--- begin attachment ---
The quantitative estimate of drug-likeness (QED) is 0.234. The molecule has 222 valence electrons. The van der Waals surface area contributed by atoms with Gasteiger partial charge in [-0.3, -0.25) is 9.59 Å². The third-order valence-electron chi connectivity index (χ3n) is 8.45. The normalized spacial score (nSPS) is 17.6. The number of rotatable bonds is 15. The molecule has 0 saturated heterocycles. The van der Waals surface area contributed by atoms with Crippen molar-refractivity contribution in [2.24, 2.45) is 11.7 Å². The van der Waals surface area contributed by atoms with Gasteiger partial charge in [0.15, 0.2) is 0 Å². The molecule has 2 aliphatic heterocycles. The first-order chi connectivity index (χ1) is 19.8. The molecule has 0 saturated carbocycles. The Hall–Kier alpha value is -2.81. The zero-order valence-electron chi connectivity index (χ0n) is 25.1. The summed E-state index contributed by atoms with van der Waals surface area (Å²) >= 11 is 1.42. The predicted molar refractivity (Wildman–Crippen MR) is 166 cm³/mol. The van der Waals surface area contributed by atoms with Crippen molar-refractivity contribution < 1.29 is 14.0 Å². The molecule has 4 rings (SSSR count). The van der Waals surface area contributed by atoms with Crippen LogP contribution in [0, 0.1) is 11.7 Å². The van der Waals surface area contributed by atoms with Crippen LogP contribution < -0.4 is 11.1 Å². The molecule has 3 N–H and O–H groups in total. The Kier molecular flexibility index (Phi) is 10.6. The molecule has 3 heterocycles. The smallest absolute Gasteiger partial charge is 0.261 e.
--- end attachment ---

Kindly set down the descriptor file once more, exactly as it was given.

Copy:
The quantitative estimate of drug-likeness (QED) is 0.234. The molecule has 222 valence electrons. The van der Waals surface area contributed by atoms with Gasteiger partial charge in [-0.3, -0.25) is 9.59 Å². The third-order valence-electron chi connectivity index (χ3n) is 8.45. The normalized spacial score (nSPS) is 17.6. The number of rotatable bonds is 15. The molecule has 0 saturated heterocycles. The van der Waals surface area contributed by atoms with Crippen molar-refractivity contribution in [2.24, 2.45) is 11.7 Å². The van der Waals surface area contributed by atoms with Gasteiger partial charge in [0.15, 0.2) is 0 Å². The molecule has 2 aliphatic heterocycles. The first-order chi connectivity index (χ1) is 19.8. The molecule has 0 saturated carbocycles. The Hall–Kier alpha value is -2.81. The zero-order valence-electron chi connectivity index (χ0n) is 25.1. The summed E-state index contributed by atoms with van der Waals surface area (Å²) >= 11 is 1.42. The predicted molar refractivity (Wildman–Crippen MR) is 166 cm³/mol. The van der Waals surface area contributed by atoms with Crippen molar-refractivity contribution < 1.29 is 14.0 Å². The molecule has 4 rings (SSSR count). The van der Waals surface area contributed by atoms with Crippen LogP contribution in [0, 0.1) is 11.7 Å². The van der Waals surface area contributed by atoms with Crippen LogP contribution < -0.4 is 11.1 Å². The molecule has 3 N–H and O–H groups in total. The Kier molecular flexibility index (Phi) is 10.6. The molecule has 3 heterocycles. The smallest absolute Gasteiger partial charge is 0.261 e.